Getting Personal: Emergency funds, a relative's loan request

Getting Personal

Marketplace Money guest host Bob Moon and MSN personal finance columnist Liz Pulliam Weston answer listener questions. This week we find out whether or not an emergency fund is absolutely necessary, how to figure out if the credit score you received is valid and how to deal with a relative's loan request.

On a new kind of plastic, duo cards that work as both debit and credit cards:

Liz Pulliam Weston: [With this card], when you sign your name and signature like a credit card, it's actually treated as a credit card transaction. In other words, you can pay it off over time if you want. It doesn't immediately come out of your checking. So that's what's different about this card.

On emergency funds:

Pulliam Weston: Definitely, an emergency fund is not going to be a top priority for most families.

But the story doesn't end there. Click on the orange "Listen to this Story" button at the top of this page for more advice.

If you've got a personal finance question, check out our Getting Personal blog and ask away.

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I know that the conservative approach is to save emergency money in a bank of MMF, but I just can't accept the opportunity cost of putting 6-9 months expenses away in a no or low interest account. In 35 years post college I have only been without income for 1 week.

Instead, I keep about 1 months expenses in a MMF.

For second tier money (about 5-6 months), I save my emergency fund in a conservative and or dividend paying low risk mutual fund. After 35 years of doing this, the only time I lost out was in 2008 and I did not lose out by very much even. Trowe price Capital Appreciation and Mutual Shares are two funds I have used for this purpose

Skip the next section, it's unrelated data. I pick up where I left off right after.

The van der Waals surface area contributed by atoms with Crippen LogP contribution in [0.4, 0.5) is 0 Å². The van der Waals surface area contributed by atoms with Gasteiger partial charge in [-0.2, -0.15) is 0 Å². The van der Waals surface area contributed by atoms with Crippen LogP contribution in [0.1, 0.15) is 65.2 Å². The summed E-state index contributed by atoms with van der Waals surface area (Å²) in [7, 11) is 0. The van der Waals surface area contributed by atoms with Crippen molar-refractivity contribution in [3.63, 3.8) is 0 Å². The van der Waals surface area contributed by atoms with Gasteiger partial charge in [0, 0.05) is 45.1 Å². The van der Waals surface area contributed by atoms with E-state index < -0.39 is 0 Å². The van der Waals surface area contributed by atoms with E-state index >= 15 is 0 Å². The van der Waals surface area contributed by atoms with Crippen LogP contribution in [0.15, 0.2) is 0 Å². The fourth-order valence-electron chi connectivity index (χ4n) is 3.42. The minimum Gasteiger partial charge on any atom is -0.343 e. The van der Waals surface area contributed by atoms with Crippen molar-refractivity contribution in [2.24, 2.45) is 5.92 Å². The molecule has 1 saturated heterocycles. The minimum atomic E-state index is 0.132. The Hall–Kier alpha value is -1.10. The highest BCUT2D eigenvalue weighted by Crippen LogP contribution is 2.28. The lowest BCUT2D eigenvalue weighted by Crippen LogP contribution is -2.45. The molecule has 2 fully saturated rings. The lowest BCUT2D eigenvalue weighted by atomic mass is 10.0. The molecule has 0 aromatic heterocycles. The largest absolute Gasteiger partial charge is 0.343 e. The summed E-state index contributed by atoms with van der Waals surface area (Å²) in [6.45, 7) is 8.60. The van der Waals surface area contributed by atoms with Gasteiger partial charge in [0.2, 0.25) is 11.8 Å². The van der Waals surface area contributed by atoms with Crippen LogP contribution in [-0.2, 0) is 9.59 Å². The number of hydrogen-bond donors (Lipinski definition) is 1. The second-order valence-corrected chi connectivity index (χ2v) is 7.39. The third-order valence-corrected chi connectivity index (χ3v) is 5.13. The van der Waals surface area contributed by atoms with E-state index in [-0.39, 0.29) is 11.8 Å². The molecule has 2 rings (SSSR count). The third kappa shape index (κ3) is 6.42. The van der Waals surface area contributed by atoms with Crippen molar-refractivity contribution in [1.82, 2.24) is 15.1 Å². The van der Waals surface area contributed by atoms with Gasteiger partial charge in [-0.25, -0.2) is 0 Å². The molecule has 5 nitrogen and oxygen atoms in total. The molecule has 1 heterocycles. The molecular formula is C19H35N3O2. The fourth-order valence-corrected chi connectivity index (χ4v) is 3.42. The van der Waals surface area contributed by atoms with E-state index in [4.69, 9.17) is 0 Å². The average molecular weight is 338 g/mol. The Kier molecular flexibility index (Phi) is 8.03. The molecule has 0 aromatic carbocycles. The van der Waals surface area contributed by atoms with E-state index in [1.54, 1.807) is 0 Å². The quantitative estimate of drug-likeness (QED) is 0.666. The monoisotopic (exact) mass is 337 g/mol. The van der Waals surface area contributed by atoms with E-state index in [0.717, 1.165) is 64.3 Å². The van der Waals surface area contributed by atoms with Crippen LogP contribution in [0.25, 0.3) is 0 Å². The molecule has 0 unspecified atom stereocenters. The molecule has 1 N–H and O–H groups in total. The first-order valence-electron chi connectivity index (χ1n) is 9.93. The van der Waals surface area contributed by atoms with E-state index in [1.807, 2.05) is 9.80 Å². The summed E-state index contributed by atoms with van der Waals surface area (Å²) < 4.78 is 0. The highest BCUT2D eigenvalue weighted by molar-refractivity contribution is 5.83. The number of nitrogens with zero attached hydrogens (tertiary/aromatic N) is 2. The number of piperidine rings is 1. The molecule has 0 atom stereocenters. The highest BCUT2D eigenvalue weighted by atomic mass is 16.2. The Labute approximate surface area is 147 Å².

For Third tier money I will withdraw from my Roth IRA

and finally as a last resort, since I am almost 59 ½ I can withdraw from retirement accounts and not pay the 10% penalty and I can withdraw from my 401K without penalty.

This week, Liz Pulliam Weston asserted that taking $10,000 out of your Roth IRA would cost the equivalent of $200,000 at retirement. I think that's a pretty extreme claim. In order for that to happen, you'd need to earn 8% above inflation every single year for approximately 40 consecutive years. I don't think we've had that kind of return over any 40 year time span in our nation's history. And after the last 12 years where returns have averaged about zero, this seems even more unlikely in the future.

I agree with Liz that it's best to leave your retirement funds alone, but she should be more responsible (and knowledgeable) when making the case for doing so.

Emergency fund sources you haven't thought about: Unused leave or vacation time; If you lose a job, you should be able to cash out. Sick leave; May not be able to cash out for a job loss, but it will help you through a medical emergency when you can't work. Pay a month or two ahead on home mortgage or car loans; it's like investining the money at the rate of interest the bank is charging you, which is certainly more than you get in a savings account. While nothing beats cash in the bank, I don't think having THAT much money sitting idle in a bank is the best use for the cash.

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